Chagga Homegardens

An annotated map showing the area around Mount Kilimanjaro and other illustrations showing topographical and ecological features.

Chagga Homegardens, Mount Kilimanjaro, Tanzania. Realized/Envisioned by: Skilled local farmers. Scale: 3000000 acres. 3000 feet above sea level. Drawing: Daniella Slowik, Isabel Lewis, Mojtaba Nabavi.

Homegardens are subsistence gardens that provide a supplemental source of food and nutritional security in urban and rural areas across Africa, the Middle East and Asia. These gardens are small plots adjacent to human settlements that are an integral part of family farming and local food production, often with hundreds of species of food, herb and medicinal crops in a small area. Homegardens cultivate mixed crops that may be unavailable or prohibitively expensive at local markets. The Chagga homegardens are a multistorey agroforestry cropping system cultivated by the Chagga people on kihamba, or ancestral land. The communities have selected the species that are most useful for food, fodder and fruits on the slopes of Mt. Kilimanjaro and grown them on the rich volcanic soils, transforming the existing forest. The Chagga homegardens use multi storey agroforestry to provide shade for coffee, build living fences that fix nitrogen, produce fodder and mulch, provide forage for bee species, and reduce pests. Additionally, animals, including cattle and goats are kept within the gardens, which have a varied spatial organization based around zones that produce food crops, coffee and cash crops, and medicinal plants, as well as a zone for banana plants and trees used for timber production. Over 100 crops exist within the homegardens, creating a rich, biodiversity model of agroforestry land use with a management model that is passed down across generations.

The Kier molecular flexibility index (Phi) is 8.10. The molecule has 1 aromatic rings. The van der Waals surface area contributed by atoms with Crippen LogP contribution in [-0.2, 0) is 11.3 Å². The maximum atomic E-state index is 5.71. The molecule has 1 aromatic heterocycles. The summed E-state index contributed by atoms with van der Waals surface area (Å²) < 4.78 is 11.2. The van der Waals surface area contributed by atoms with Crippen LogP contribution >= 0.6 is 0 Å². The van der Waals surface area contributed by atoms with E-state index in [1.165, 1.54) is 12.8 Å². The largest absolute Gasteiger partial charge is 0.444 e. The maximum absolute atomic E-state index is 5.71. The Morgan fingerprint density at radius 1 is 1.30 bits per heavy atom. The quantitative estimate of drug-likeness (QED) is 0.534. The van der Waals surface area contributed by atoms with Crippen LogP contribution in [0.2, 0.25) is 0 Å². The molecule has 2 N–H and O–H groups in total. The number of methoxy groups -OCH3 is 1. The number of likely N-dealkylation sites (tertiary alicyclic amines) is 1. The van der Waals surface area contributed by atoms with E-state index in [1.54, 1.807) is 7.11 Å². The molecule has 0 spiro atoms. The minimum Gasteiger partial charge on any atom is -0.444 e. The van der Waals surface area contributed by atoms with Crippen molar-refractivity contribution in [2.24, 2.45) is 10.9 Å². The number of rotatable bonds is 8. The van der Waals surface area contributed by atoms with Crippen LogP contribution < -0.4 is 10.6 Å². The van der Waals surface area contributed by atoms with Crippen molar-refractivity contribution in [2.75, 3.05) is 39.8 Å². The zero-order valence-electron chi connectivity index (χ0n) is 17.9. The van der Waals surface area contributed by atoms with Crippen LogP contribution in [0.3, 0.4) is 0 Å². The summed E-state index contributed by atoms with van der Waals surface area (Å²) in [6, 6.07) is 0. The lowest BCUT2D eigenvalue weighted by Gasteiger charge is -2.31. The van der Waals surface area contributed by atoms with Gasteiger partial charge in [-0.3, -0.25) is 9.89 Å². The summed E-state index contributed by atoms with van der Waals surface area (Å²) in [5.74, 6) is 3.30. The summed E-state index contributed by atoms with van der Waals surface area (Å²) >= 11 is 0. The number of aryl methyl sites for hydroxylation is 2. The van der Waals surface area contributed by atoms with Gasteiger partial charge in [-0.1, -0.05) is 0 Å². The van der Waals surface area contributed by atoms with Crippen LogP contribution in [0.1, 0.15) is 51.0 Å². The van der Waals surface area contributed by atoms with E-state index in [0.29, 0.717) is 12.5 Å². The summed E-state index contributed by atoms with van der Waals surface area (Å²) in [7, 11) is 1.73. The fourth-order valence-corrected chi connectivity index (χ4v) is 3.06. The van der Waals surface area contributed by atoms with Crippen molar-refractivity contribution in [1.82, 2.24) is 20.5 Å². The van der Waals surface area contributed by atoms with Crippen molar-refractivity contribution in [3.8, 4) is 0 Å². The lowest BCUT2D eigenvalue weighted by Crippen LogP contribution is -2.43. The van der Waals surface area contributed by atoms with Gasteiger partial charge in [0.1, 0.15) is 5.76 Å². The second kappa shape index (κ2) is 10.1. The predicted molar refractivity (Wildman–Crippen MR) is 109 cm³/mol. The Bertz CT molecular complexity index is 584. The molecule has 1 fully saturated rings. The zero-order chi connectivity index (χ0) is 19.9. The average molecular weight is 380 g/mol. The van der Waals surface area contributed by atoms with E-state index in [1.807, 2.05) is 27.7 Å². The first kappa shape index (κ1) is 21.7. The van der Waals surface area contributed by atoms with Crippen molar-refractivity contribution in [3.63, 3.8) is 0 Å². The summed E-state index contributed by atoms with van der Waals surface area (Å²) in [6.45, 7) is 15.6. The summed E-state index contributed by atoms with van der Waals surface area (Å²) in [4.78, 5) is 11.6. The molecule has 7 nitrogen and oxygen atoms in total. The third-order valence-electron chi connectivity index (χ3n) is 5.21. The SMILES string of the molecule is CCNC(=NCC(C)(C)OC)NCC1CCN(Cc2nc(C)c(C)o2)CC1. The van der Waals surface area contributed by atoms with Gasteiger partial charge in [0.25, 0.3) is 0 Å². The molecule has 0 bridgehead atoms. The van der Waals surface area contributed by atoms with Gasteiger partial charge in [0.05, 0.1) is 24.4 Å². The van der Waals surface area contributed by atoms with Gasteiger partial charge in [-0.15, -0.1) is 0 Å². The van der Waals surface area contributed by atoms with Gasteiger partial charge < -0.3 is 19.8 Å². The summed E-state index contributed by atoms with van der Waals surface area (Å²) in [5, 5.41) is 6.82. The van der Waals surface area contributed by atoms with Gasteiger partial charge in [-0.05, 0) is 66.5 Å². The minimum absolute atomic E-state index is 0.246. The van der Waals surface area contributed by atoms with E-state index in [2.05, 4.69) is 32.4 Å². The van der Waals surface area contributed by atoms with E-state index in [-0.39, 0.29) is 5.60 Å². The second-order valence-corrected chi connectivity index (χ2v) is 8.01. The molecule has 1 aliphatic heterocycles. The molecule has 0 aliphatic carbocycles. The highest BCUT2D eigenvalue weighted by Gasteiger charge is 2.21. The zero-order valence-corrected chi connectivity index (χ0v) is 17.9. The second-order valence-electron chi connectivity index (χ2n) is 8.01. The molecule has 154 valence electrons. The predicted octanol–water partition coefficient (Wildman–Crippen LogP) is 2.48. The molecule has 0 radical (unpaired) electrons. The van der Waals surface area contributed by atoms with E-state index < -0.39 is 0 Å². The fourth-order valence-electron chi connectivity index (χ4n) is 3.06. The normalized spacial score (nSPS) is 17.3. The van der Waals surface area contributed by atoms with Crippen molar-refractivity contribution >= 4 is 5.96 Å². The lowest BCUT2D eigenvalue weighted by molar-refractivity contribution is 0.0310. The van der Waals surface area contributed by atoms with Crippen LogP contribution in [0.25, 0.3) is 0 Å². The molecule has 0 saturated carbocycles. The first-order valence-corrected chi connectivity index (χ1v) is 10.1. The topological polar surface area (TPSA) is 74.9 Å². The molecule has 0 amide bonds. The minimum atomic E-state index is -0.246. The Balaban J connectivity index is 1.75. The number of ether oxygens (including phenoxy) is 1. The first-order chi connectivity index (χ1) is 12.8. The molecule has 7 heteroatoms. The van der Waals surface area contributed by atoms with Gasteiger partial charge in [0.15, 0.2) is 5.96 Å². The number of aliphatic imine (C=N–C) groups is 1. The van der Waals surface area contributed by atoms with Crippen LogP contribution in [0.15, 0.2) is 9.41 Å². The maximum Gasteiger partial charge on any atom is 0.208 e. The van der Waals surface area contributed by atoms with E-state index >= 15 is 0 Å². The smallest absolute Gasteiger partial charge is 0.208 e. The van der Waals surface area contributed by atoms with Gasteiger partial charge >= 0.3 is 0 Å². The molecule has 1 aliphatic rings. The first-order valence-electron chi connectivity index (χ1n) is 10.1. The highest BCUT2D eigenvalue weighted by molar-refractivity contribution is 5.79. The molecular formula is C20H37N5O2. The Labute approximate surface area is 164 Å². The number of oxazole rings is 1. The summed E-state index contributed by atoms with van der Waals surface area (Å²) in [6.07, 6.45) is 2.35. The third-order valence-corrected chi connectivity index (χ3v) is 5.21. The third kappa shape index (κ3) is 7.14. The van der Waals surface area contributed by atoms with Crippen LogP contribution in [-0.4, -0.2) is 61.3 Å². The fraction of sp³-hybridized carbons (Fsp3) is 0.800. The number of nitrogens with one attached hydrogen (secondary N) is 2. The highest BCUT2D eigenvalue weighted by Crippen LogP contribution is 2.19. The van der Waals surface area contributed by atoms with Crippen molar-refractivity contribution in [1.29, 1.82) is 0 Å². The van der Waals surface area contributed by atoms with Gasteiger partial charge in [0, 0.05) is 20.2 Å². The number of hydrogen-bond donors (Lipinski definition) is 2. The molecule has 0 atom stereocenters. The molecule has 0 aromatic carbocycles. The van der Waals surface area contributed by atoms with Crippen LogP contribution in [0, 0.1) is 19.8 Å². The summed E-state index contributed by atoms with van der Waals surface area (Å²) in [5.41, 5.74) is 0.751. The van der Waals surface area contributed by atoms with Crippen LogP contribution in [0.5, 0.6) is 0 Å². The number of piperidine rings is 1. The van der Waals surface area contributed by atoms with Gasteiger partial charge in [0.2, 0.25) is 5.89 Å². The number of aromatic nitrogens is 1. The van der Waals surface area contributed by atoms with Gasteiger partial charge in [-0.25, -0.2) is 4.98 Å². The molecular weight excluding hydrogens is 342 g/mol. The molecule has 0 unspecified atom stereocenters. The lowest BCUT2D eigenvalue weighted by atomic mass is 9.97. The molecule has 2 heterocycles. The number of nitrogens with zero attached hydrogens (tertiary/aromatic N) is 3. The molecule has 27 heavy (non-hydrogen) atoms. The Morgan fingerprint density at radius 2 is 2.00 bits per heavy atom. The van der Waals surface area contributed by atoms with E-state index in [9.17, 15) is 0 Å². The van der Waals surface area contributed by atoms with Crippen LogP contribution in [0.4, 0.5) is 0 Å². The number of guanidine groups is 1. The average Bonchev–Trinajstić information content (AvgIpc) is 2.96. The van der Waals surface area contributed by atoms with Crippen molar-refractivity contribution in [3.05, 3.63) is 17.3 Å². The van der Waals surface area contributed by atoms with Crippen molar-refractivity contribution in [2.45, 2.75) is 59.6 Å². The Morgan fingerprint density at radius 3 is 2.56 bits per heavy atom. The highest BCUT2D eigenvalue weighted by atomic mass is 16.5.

Fernandes, E.C.M., A. Oktingati and J. Maghembe. “The Chagga home gardens: A multi-storeyed agroforestry cropping system on Mt. Kilimanjaro, Northern Tanzania.” Food and Nutrition Bulletin 7, no. 3 (1985): 1-8. 10.1007/BF00131267.

Nair, P.K.R. “Climate change mitigation: A low-hanging fruit of agroforestry.” In Agroforestry: The Future of Global Land Use, edited by P.K.R. Nair and Garrity Ramachandran, 31-67. Amsterdam: Springer, 2012.